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"Are You Still A Teacher?" My First Year Out of the Classroom
"Are You Still A Teacher?"
“Mrs. B., why are you not a teacher anymore?”
This is the question that I was asked most often this year. This school year, after seventeen years in the classroom, I took the leap to become a K-2 Reading Intervention Teacher. My years as a classroom teacher were spent in first and second grade, the “hot bed” of literacy development. I loved it! There is nothing better in this world than a child’s face when the letters on the page start to have meaning for them. All of a sudden they exclaim “I can read this!” And being a part of that joy was contagious.
However, I felt myself getting restless. I knew that it was possible that I might be “phoning it in” in a few years. I did not want to be that kind of educator. I needed a new challenge. The school I teach in is largely bilingual and very multicultural. For years, I watched some children learn to read with what seemed like very little effort on my part. Others seemed to struggle no matter how much support they received. I wanted to do more for those children.
A position opened in my building for an intervention teacher and I jumped at the chance. I had to dig out a resume (dusty though it was) and actually put on an “interview suit.” I was frightened at leaving the comfort zone of the classroom. But something told me this was the right choice!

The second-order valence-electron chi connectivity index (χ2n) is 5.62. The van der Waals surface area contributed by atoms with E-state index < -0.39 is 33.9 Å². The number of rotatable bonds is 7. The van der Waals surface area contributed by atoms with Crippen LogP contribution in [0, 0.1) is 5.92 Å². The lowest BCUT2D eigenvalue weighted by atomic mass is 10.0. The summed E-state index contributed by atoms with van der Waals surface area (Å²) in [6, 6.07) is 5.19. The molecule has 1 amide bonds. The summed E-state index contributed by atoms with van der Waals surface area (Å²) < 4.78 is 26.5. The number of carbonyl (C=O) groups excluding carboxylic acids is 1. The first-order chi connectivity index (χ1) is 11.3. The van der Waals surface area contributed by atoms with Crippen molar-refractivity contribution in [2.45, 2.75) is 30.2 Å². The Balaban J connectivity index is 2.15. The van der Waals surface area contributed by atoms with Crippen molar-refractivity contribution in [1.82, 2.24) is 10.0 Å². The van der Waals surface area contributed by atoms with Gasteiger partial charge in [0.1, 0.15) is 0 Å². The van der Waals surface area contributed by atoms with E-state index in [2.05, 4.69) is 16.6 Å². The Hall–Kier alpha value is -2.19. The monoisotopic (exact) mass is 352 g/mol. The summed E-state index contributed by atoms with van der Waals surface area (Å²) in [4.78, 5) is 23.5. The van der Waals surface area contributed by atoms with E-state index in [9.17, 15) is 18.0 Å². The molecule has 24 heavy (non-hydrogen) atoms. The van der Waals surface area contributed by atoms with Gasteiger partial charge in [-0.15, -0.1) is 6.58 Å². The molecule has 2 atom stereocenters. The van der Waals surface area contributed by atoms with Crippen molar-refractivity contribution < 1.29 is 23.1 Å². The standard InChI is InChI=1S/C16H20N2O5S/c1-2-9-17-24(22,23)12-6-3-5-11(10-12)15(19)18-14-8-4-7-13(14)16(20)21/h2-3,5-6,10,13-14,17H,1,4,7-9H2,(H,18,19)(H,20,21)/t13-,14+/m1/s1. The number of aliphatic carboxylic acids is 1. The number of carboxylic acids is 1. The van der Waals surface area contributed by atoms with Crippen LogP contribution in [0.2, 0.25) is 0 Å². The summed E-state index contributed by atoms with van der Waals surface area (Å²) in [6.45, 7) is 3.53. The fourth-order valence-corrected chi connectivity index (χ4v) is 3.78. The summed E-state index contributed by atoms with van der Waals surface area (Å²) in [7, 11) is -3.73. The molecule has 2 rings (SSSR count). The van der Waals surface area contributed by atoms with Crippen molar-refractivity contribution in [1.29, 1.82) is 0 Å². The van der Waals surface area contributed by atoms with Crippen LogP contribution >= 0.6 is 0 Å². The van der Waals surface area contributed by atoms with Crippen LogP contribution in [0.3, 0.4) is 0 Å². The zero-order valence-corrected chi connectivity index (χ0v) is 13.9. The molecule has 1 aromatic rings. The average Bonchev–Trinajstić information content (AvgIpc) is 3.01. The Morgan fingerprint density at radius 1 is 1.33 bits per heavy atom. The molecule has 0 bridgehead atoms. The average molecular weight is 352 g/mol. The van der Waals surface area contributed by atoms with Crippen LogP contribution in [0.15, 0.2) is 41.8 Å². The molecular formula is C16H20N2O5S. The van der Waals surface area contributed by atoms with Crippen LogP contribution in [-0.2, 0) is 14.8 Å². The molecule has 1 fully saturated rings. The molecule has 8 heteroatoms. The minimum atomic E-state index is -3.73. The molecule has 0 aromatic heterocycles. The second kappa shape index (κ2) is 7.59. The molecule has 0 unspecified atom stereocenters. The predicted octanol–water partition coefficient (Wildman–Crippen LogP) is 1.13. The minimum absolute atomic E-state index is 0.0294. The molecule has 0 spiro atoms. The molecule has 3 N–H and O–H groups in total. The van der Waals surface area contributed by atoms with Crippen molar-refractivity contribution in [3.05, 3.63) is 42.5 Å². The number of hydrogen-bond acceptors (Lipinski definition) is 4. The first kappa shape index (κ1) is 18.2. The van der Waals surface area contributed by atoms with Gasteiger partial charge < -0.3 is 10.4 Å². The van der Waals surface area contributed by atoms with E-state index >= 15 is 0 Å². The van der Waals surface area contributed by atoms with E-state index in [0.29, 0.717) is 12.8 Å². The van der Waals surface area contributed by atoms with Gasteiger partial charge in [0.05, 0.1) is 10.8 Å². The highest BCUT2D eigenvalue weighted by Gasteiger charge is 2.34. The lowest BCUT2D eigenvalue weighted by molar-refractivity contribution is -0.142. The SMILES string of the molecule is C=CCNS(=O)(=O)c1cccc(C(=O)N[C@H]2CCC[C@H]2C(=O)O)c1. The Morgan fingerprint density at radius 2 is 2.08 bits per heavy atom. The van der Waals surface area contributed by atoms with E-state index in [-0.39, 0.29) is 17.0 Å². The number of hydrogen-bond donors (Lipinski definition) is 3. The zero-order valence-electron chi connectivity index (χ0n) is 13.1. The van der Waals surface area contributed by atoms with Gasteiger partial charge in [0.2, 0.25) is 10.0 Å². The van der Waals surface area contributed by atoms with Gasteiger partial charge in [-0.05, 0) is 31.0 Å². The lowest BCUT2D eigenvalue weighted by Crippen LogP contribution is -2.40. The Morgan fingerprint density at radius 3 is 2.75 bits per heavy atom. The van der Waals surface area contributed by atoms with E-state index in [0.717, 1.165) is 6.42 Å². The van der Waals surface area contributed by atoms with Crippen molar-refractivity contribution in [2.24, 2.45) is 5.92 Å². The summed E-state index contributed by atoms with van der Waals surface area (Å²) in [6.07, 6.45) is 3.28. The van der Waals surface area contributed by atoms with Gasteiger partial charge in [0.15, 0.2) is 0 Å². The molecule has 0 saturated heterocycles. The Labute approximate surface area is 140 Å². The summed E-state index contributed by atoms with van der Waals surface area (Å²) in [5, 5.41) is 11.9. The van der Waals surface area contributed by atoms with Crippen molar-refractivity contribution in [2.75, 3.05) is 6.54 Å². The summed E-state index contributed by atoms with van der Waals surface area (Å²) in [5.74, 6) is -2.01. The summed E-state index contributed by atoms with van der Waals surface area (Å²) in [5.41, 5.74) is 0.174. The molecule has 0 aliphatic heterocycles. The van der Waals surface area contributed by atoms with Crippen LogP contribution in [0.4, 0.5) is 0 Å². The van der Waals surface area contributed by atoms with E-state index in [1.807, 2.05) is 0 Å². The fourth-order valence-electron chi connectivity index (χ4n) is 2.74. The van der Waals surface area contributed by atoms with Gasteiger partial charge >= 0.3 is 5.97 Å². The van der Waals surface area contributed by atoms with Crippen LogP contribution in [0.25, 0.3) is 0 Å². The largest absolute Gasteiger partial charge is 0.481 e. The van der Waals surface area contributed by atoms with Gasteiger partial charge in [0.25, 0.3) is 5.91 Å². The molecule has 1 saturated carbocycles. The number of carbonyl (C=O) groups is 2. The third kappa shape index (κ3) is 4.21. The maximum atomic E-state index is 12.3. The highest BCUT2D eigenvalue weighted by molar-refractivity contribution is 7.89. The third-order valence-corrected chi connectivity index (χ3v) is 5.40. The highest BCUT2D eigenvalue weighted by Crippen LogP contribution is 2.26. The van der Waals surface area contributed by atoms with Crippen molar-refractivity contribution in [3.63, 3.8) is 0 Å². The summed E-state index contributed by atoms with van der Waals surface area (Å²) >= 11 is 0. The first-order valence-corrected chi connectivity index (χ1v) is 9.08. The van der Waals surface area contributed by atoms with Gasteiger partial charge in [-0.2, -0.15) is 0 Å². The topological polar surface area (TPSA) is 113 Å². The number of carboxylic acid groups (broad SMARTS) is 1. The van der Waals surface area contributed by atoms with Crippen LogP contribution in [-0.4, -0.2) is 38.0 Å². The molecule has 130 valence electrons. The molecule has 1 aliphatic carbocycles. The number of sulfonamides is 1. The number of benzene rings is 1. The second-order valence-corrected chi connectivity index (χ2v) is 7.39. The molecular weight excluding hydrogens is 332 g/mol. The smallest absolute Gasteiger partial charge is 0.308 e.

I was lucky enough to be offered the position.Now it was time to clean out almost 20 years of classroom, ”stuff” shall we say! Oh, the memories of my baby teacher years. It was an emotional task during which I laughed and cried.
September rolled around and I felt unmoored. No classroom to go to and no new crop of kids yet. I attended meetings that seemed to last endlessly.I dealt with more adults then children which presented its own set of new rules. I wondered if this was the right decision. I felt like a runner at the starting gate with nowhere to go.
Finally, I was able to start with my new program. My groups were in place, and I was ready! My first lesson was that I did not need to project my voice at a table with three children! My colleagues gently (but quickly) set me straight on that one!
This year has brought the joys and frustrations of a new way of teaching. I am getting down in the trenches and feeling like I am truly making a difference with these struggling readers. But this new job also offered another experience that I did not expect. I have worked with some of my colleagues for years, but I never worked WITH them. I have seen these men and women in action now. And it is a joy and an inspiration to see so many teaching styles and ideas. I knew they were good, but I am amazed by them everyday!
The children ask me still: “Did you stop being a teacher?”
I reply, “I am and always will be a teacher.” And I am proud.